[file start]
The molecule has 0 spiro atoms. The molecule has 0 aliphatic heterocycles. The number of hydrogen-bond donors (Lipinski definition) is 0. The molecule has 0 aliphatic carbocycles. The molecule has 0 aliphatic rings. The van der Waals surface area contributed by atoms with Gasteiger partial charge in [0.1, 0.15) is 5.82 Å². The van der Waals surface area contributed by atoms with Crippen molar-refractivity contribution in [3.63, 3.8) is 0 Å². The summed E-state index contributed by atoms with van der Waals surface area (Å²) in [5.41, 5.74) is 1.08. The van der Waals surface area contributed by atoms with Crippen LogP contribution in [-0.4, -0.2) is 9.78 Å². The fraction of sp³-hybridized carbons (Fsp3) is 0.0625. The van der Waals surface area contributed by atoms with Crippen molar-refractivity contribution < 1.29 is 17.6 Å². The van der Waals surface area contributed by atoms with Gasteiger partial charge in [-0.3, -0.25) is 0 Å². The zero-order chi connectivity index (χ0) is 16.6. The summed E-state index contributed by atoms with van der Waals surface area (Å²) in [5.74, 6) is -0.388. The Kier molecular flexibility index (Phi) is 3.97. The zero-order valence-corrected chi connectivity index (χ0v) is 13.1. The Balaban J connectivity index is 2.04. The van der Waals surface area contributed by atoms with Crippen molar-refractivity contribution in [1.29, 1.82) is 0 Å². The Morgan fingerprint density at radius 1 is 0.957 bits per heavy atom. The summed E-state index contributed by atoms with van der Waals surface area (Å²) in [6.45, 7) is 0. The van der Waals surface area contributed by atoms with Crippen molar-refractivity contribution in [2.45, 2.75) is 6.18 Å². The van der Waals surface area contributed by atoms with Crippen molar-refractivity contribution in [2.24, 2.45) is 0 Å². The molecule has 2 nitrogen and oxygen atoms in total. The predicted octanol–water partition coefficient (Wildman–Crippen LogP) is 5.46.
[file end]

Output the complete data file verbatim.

The molecule has 0 spiro atoms. The molecule has 0 aliphatic heterocycles. The number of hydrogen-bond donors (Lipinski definition) is 0. The molecule has 0 aliphatic carbocycles. The molecule has 0 aliphatic rings. The van der Waals surface area contributed by atoms with Gasteiger partial charge in [0.1, 0.15) is 5.82 Å². The van der Waals surface area contributed by atoms with Crippen molar-refractivity contribution in [3.63, 3.8) is 0 Å². The summed E-state index contributed by atoms with van der Waals surface area (Å²) in [5.41, 5.74) is 1.08. The van der Waals surface area contributed by atoms with Crippen LogP contribution in [-0.4, -0.2) is 9.78 Å². The fraction of sp³-hybridized carbons (Fsp3) is 0.0625. The van der Waals surface area contributed by atoms with Crippen molar-refractivity contribution < 1.29 is 17.6 Å². The van der Waals surface area contributed by atoms with Gasteiger partial charge in [-0.3, -0.25) is 0 Å². The zero-order chi connectivity index (χ0) is 16.6. The summed E-state index contributed by atoms with van der Waals surface area (Å²) in [5.74, 6) is -0.388. The Kier molecular flexibility index (Phi) is 3.97. The zero-order valence-corrected chi connectivity index (χ0v) is 13.1. The Balaban J connectivity index is 2.04. The van der Waals surface area contributed by atoms with Crippen molar-refractivity contribution in [1.29, 1.82) is 0 Å². The Morgan fingerprint density at radius 1 is 0.957 bits per heavy atom. The summed E-state index contributed by atoms with van der Waals surface area (Å²) in [6.45, 7) is 0. The van der Waals surface area contributed by atoms with Crippen molar-refractivity contribution in [2.45, 2.75) is 6.18 Å². The van der Waals surface area contributed by atoms with Crippen molar-refractivity contribution in [2.24, 2.45) is 0 Å². The molecule has 2 nitrogen and oxygen atoms in total. The predicted octanol–water partition coefficient (Wildman–Crippen LogP) is 5.46.